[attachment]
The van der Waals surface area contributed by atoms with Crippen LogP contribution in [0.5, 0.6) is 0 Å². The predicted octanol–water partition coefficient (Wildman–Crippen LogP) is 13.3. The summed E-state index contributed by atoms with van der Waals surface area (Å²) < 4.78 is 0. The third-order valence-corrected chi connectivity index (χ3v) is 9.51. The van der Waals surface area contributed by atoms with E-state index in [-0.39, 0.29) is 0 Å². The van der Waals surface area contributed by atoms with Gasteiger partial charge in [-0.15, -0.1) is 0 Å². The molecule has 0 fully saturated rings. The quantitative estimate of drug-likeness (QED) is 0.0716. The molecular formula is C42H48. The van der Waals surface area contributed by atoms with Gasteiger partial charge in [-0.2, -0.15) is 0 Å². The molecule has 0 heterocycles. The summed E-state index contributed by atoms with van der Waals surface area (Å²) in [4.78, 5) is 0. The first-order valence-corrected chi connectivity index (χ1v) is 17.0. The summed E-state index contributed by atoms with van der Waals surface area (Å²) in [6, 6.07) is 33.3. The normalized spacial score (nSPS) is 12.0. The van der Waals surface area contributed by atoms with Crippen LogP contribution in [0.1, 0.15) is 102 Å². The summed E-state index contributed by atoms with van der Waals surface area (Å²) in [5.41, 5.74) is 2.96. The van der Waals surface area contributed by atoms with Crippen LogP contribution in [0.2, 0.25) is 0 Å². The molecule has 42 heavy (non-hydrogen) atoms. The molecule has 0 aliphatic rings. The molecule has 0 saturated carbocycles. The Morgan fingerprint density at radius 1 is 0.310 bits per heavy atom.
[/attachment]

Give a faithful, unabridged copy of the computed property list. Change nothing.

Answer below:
The van der Waals surface area contributed by atoms with Crippen LogP contribution in [0.5, 0.6) is 0 Å². The predicted octanol–water partition coefficient (Wildman–Crippen LogP) is 13.3. The summed E-state index contributed by atoms with van der Waals surface area (Å²) < 4.78 is 0. The third-order valence-corrected chi connectivity index (χ3v) is 9.51. The van der Waals surface area contributed by atoms with E-state index in [-0.39, 0.29) is 0 Å². The van der Waals surface area contributed by atoms with Gasteiger partial charge in [-0.15, -0.1) is 0 Å². The molecule has 0 fully saturated rings. The quantitative estimate of drug-likeness (QED) is 0.0716. The molecular formula is C42H48. The van der Waals surface area contributed by atoms with Gasteiger partial charge in [-0.2, -0.15) is 0 Å². The molecule has 0 heterocycles. The summed E-state index contributed by atoms with van der Waals surface area (Å²) in [4.78, 5) is 0. The first-order valence-corrected chi connectivity index (χ1v) is 17.0. The summed E-state index contributed by atoms with van der Waals surface area (Å²) in [6, 6.07) is 33.3. The normalized spacial score (nSPS) is 12.0. The van der Waals surface area contributed by atoms with Crippen LogP contribution in [0.1, 0.15) is 102 Å². The summed E-state index contributed by atoms with van der Waals surface area (Å²) in [5.41, 5.74) is 2.96. The van der Waals surface area contributed by atoms with Crippen LogP contribution in [0.2, 0.25) is 0 Å². The molecule has 42 heavy (non-hydrogen) atoms. The molecule has 0 aliphatic rings. The molecule has 0 saturated carbocycles. The Morgan fingerprint density at radius 1 is 0.310 bits per heavy atom.